I spent the first decade of my career doing managed and professional IT services around SAN and NAS for EMC, and I remember rigorously checking the EMC compatibility matrix to ensure an environment was ready to go before it was even built in the datacenter. But, did that actually guarantee no issues?
Of course not. There were still plenty of support calls filed—from lack of consistency in the environment, to firmware issues, to independent hardware failures that still incurred faults in other parts of the solution. Part of a project sign-off involved getting a HEAT report, a scripted check against the EMC support matrix, that didn’t show any mismatches or configuration issues. Then came E-lab advisor and many other iterations trying to solve the interoperability problem, but they were fundamentally unable to outpace the exponential growth of an HCL for a best-of-breed approach. Opposite this perspective, you have the undeniable acceleration of public cloud providers where you only pay for a virtual form factor. The underlying hardware is (and should be) irrelevant to what you, the customer, concentrates on—the software you want to build.
Customers have an abundance of software stacks to deliver, from traditional web/app/database platforms to more loosely coupled platform components designed for rapid iteration. The expectation of quick and constant evolution in any given constituent component at any given time is, in my opinion, the defining characteristic of the next generation of app environments, or “cloud-native apps”. For a far more rigorous rubric and definition, see http://12factor.net/. I’ve seen firsthand with Hadoop and HPC environments as customers evaluate virtualization and try to decide whether to go with a siloed bare-metal approach, internal virtualization, or a service provider.
If you take the evolution of Hadoop with regards to Big Data for example, traditionally product management, marketing or R&D business units would provide input for a data warehouse with arbitrary expectations set a year or two in the future, and the DBAs would design for that without the same stepping-model insight that you only get with experience. Compare that to HPC programmers, who may be building and tuning code for hardware that hasn’t even hit a datacenter floor yet, trying to optimize compilers for potentially theoretical working sets and hardware-accelerated solutions. In HPC and Hadoop, it has been very exciting to witness a shift in perspective. Customers are able to learn and scale their approach constantly. This gives them more options to experiment and grow along the way because their business goals and technical roadblocks are always evolving as well.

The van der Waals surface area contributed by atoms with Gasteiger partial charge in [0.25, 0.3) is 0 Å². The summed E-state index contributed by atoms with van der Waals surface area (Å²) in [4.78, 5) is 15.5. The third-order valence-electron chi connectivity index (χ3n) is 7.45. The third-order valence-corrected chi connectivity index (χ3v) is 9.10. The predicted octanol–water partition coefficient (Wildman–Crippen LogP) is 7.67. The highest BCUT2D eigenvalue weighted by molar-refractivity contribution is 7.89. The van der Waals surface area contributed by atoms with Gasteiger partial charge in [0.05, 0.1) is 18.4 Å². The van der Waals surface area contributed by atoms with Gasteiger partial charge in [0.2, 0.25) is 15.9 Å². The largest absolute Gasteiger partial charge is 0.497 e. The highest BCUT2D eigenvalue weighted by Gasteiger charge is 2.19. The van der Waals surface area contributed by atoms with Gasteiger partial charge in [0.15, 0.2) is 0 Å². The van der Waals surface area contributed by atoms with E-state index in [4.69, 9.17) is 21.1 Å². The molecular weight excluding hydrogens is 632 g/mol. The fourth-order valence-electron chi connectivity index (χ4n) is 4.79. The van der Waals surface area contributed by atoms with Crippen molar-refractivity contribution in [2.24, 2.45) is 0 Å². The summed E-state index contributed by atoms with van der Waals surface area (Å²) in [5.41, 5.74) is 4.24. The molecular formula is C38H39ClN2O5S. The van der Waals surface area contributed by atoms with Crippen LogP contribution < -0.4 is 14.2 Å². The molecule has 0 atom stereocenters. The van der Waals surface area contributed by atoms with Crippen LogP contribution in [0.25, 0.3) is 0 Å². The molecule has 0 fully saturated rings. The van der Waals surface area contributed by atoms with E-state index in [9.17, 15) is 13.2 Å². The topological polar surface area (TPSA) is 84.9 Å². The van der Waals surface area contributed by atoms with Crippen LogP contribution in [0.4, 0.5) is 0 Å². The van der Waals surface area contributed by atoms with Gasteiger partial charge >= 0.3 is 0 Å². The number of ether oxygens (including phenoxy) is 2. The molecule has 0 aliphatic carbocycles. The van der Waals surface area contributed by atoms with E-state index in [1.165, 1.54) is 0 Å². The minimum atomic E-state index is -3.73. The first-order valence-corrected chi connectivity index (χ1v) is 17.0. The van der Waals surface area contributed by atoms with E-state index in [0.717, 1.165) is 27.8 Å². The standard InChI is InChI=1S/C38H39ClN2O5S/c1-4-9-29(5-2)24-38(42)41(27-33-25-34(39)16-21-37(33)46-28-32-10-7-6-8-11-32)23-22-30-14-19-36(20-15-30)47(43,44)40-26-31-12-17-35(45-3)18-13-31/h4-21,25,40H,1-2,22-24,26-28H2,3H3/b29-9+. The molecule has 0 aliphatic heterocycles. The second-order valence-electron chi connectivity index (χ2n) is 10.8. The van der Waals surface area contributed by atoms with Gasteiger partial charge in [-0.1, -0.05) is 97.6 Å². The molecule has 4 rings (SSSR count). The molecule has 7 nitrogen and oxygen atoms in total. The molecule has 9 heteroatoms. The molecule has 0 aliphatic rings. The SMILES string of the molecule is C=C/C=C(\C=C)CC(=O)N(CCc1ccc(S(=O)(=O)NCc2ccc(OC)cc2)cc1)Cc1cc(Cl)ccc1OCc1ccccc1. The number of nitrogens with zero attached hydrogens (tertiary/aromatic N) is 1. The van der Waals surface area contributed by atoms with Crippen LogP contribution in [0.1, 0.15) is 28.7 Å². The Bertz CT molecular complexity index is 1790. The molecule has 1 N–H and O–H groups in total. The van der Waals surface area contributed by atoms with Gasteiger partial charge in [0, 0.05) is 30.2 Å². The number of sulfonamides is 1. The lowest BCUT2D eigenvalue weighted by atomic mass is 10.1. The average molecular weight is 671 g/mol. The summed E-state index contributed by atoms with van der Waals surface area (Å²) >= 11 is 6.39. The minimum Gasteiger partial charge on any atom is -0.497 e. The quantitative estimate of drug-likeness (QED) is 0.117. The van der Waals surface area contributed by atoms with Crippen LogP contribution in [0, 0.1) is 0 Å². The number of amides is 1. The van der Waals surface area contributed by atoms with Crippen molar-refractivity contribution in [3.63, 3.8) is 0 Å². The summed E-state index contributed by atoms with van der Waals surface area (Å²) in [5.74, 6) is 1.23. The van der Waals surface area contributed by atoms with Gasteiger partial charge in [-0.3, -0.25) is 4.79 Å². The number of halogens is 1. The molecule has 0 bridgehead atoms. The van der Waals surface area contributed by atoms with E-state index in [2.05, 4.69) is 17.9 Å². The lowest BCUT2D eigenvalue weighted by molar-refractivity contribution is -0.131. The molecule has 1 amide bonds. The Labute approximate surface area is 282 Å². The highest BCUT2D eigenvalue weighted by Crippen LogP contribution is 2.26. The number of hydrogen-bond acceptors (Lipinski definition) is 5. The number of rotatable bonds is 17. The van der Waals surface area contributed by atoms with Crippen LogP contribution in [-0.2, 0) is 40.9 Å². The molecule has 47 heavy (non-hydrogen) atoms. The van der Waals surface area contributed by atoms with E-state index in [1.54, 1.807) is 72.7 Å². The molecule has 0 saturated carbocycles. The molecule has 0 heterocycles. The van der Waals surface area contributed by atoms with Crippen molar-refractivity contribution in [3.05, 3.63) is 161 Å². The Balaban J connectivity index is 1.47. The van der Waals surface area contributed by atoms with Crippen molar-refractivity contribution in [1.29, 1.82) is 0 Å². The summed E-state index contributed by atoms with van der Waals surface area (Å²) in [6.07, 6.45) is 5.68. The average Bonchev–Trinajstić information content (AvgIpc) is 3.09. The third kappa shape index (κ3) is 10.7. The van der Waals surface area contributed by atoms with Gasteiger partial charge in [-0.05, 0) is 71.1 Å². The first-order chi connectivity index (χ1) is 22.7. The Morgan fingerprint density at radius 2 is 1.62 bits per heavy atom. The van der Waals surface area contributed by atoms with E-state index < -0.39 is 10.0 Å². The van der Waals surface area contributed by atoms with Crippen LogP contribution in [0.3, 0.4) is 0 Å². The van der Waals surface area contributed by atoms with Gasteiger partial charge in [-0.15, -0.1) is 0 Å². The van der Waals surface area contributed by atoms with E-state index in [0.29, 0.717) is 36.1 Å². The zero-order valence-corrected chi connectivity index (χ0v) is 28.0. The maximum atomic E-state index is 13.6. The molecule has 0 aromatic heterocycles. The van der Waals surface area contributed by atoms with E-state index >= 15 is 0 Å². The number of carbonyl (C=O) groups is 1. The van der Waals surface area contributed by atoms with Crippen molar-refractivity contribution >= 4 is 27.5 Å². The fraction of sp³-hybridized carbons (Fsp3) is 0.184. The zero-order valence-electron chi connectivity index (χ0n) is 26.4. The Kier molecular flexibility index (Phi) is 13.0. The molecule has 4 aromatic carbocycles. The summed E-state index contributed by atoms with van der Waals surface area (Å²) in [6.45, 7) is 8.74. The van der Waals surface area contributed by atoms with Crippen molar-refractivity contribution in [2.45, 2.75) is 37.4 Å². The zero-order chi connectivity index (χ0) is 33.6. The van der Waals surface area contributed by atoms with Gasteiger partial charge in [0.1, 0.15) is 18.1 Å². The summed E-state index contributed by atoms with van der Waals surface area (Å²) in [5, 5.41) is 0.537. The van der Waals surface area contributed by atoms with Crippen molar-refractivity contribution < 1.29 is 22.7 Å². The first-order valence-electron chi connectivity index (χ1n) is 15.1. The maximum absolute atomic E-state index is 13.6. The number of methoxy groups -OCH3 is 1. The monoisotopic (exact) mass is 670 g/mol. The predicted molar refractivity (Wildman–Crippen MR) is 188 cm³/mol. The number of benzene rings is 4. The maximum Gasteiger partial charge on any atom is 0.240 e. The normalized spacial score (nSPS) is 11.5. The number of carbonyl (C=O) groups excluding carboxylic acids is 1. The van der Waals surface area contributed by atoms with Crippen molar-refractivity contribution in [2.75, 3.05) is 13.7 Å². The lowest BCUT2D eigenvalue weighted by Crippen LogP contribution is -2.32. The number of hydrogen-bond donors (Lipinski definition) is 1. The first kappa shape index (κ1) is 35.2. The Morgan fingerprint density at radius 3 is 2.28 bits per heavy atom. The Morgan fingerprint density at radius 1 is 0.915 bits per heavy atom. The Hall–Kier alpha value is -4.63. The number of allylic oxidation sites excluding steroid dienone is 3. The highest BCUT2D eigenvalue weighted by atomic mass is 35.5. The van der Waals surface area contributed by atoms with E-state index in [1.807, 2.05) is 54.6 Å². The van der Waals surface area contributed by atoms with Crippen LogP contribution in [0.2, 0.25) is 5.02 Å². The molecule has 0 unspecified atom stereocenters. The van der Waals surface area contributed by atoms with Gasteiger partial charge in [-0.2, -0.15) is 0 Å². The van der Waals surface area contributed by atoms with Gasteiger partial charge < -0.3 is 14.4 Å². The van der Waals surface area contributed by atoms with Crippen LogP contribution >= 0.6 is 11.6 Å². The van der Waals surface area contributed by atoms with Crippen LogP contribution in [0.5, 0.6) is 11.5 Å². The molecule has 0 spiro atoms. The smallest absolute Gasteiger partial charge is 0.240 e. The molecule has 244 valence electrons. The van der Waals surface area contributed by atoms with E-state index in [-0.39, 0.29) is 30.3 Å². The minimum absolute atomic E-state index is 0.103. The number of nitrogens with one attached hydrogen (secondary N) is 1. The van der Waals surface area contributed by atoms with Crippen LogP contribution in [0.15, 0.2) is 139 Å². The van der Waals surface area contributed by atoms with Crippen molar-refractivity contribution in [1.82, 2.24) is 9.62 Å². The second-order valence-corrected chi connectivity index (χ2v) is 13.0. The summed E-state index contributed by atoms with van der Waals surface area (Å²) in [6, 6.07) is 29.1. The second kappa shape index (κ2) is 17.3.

Nutanix aims to give these environment owners more time to focus on their specialty and less on infrastructure as more than Yet-Another-Hyperconverged-Vendor by:
· A distributed management layer across the cluster for resiliency and durability of meta-data. This also becomes the distributed endpoint for API calls and stacking of higher-level services. A quickly changing environment means a lot of API interaction, so this by necessity is fault-tolerant and without bottlenecks.
· A distributed logical storage space for performance, availability, and durability. At the same time the storage pool is a singular abstraction for transient and persistent data across any VMs, containers, or applications (or app-building platform).
While simplifying the management and storage layers, customers are allowed to choose:
· Their virtualization hypervisor and tooling available.
Holistically, the Nutanix platform is designed to support all of these ideals to minimize bespoke architectural designs and provide straightforward manageability and scalability. In the next of this series of blog posts I will review deploying Pivotal Cloud Foundry on Nutanix, here: